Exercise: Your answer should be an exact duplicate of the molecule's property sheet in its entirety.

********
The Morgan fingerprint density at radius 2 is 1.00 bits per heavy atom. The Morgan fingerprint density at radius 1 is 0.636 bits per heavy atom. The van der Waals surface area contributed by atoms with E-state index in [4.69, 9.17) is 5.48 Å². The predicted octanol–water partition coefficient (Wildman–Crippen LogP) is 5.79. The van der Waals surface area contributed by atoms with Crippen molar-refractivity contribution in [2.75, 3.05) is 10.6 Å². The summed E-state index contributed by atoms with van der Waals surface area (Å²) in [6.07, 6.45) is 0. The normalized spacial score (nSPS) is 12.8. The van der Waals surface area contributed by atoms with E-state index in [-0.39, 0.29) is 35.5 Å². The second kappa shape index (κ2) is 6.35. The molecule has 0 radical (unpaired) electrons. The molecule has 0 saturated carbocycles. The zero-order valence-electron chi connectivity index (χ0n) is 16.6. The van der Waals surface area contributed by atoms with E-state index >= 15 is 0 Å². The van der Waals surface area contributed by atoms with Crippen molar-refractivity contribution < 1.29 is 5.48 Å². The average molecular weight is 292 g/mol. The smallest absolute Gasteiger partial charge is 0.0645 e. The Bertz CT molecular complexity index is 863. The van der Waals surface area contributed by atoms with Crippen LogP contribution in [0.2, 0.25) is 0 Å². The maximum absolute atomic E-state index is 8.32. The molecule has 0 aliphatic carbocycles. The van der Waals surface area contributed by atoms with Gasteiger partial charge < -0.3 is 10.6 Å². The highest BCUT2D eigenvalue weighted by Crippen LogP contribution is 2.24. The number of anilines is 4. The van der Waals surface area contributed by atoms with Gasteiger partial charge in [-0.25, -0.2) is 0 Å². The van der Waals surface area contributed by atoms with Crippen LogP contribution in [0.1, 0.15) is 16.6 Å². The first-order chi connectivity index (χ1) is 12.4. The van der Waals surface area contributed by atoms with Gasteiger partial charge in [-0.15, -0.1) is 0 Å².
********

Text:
The Morgan fingerprint density at radius 2 is 1.00 bits per heavy atom. The Morgan fingerprint density at radius 1 is 0.636 bits per heavy atom. The van der Waals surface area contributed by atoms with E-state index in [4.69, 9.17) is 5.48 Å². The predicted octanol–water partition coefficient (Wildman–Crippen LogP) is 5.79. The van der Waals surface area contributed by atoms with Crippen molar-refractivity contribution in [2.75, 3.05) is 10.6 Å². The summed E-state index contributed by atoms with van der Waals surface area (Å²) in [6.07, 6.45) is 0. The normalized spacial score (nSPS) is 12.8. The van der Waals surface area contributed by atoms with E-state index in [-0.39, 0.29) is 35.5 Å². The second kappa shape index (κ2) is 6.35. The molecule has 0 radical (unpaired) electrons. The molecule has 0 saturated carbocycles. The zero-order valence-electron chi connectivity index (χ0n) is 16.6. The van der Waals surface area contributed by atoms with E-state index >= 15 is 0 Å². The van der Waals surface area contributed by atoms with Crippen molar-refractivity contribution < 1.29 is 5.48 Å². The average molecular weight is 292 g/mol. The smallest absolute Gasteiger partial charge is 0.0645 e. The Bertz CT molecular complexity index is 863. The van der Waals surface area contributed by atoms with Crippen LogP contribution in [0.2, 0.25) is 0 Å². The maximum absolute atomic E-state index is 8.32. The molecule has 0 aliphatic carbocycles. The van der Waals surface area contributed by atoms with Gasteiger partial charge < -0.3 is 10.6 Å². The highest BCUT2D eigenvalue weighted by Crippen LogP contribution is 2.24. The number of anilines is 4. The van der Waals surface area contributed by atoms with Gasteiger partial charge in [-0.25, -0.2) is 0 Å². The van der Waals surface area contributed by atoms with Crippen LogP contribution in [0.1, 0.15) is 16.6 Å². The first-order chi connectivity index (χ1) is 12.4. The van der Waals surface area contributed by atoms with Gasteiger partial charge in [-0.15, -0.1) is 0 Å².